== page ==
Teachers’ use and perception of code-switching in Arabic as a foreign language classroom at United Kingdom universities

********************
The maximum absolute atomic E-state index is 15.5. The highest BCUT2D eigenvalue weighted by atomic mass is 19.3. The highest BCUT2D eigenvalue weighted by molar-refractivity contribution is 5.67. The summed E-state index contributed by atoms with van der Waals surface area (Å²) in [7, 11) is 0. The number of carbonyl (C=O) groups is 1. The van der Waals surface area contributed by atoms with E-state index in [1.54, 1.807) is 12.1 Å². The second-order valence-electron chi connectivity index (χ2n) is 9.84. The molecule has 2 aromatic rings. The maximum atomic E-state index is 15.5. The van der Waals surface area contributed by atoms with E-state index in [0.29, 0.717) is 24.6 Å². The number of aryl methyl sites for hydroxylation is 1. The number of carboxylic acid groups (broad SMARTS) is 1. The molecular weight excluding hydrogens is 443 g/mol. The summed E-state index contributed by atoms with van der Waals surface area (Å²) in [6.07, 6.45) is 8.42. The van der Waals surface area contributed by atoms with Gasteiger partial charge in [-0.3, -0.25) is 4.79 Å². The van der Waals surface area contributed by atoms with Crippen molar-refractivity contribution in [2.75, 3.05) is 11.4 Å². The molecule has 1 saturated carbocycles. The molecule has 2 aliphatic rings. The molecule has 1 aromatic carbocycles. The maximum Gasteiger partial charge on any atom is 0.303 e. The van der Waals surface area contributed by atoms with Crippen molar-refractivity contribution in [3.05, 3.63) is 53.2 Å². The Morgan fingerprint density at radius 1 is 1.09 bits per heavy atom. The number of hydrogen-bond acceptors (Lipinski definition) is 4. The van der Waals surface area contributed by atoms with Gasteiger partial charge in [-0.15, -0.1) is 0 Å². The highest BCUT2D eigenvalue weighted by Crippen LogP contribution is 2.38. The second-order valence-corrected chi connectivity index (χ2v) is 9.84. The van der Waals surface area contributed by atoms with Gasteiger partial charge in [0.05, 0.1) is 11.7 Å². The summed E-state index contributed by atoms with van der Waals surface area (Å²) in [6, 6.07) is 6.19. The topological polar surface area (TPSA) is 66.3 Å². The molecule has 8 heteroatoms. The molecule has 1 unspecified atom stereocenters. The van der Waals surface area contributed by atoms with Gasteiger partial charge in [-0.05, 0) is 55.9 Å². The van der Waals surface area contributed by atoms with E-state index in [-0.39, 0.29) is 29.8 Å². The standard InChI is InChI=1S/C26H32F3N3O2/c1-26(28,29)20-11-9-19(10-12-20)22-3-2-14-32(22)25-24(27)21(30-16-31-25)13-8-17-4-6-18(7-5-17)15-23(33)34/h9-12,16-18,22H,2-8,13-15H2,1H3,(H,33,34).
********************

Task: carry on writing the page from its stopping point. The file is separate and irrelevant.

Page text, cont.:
Code switching is defined as” going from one language to another in mid speech when both speakers know the same two languages” (Cook 1991, p. 63). The use of Code-switching in foreign language classroom is not only controversial in literature (Jingxia 2010; Cahyani et al. 2016, Adnan et al. 2014; Littlewood and Yu 2011), but also among many of my Arabic language university teaching colleagues. Recent claims by some educators and researchers that code-switching practice could serve learning in foreign language classroom (Moore 2002; Cahyani et al. 2016; Cook 2001) are supported by findings of many studies. The aim of this proposal is to explore how teachers of Arabic as a foreign language perceive and use code-switching in their classroom at United Kingdom universities. The reason for interest in this topic will be explained and justified. The potential outcome of this study will demonstrate the teachers’ approaches and understanding of code-switching practice in Arabic language classroom. The findings will form a baseline for future research on this topic, provide assurance on the teaching quality in this setting, and may indicate a need for improving the teachers’ performance by planning teachers training workshops. Drawing on the available literature around this topic, and, the learning and teaching theories which I studied throughout this programme, I will outline the study methodology and discuss the study’s methods with details on how the aim of this study will be achieved. The rationale of the choice of mixed method of qualitative and quantitative approaches will be explained. This includes the use of closed ended questions questionnaire as a quantitative approach, and the interview as a qualitative approach. The data analysis process, the proposed outcomes and limitations of this study will be discussed, and lastly a reflection account on the research process.